From 6th April, new changes to the Inheritance Tax (IHT) regime will come into force. One of the main beneficiaries of the new rules will be those whose residential home is valued at £2 million or less. By 2020, if they are married, they may be able to leave up to £1 million to their direct descendant's tax-free thanks to the residence nil rate band.
At present, each person in the UK has a nil rate band of £325,000. This can be transferred between married couples if they choose to leave their estates to each other, meaning that spouses can ultimately pass on an estate valued at £650,000 tax-free.
The value of the estate over the nil rate band will be taxed at 40%.
From April 2017, a new residence nil rate band will apply to residential property. The nil rate allowance has been set at £100,000 for the 2017/18 tax year, increasing by £25,000 over the next four years so that by 2021, the tax-free allowance on the main residence will be £175,000.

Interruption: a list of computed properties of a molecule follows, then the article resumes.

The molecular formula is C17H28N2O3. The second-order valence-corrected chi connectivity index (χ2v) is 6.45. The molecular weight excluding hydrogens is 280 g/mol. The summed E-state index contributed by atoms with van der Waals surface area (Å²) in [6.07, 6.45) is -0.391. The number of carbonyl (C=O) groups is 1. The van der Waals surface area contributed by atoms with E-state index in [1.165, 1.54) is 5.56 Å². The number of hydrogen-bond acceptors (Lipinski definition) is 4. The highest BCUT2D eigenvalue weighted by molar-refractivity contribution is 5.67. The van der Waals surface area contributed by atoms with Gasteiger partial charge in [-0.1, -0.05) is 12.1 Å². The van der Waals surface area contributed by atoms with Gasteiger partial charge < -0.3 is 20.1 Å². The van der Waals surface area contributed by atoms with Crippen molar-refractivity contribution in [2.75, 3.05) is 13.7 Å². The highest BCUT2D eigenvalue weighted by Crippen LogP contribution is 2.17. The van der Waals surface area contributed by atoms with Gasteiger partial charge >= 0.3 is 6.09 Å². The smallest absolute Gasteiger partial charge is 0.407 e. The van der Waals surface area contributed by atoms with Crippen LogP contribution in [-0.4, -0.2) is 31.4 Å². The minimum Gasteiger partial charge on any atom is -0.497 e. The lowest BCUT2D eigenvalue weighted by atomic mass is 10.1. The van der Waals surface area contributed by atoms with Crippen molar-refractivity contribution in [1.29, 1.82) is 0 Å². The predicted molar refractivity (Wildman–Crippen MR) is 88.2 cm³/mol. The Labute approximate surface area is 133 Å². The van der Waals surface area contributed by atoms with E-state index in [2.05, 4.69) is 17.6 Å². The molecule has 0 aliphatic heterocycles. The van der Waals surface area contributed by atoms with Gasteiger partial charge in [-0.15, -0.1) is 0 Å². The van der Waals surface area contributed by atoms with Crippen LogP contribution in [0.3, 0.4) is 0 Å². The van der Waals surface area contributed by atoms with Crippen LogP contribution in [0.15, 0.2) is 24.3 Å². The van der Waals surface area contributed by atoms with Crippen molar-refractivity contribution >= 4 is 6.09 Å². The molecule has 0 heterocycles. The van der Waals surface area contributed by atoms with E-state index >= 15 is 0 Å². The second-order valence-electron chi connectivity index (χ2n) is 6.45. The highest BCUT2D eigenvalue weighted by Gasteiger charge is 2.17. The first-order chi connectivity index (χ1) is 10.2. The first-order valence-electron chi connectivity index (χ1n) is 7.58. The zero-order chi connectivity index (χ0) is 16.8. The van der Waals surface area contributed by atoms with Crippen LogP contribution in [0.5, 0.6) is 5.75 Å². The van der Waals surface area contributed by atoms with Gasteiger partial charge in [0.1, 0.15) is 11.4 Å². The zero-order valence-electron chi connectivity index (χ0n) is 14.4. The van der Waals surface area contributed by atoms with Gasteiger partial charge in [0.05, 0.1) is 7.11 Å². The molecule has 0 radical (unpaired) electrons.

The tax-free allowance only applies to the testator’s principal residence. If he or she owns multiple properties, they can only apply the residence nil rate band to one of their homes. The property must be passed on to direct descendants for the allowance to apply.
Direct descendants are defined as children, step-children, adopted children, foster children, grandchildren, or surviving spouse or civil partner.
It depends, so it is important that you receive legal advice. If your property is held in a discretionary trust, it is highly likely that it will be excluded from the resident nil rate band. A solicitor will need to ensure the terms of the trust are changed, so the beneficiaries of the trust are the settlors’ direct descendants.
To find out more about the changes to the IHT rules, you can search through Solicitors Guru to find an experienced private client solicitor in your area.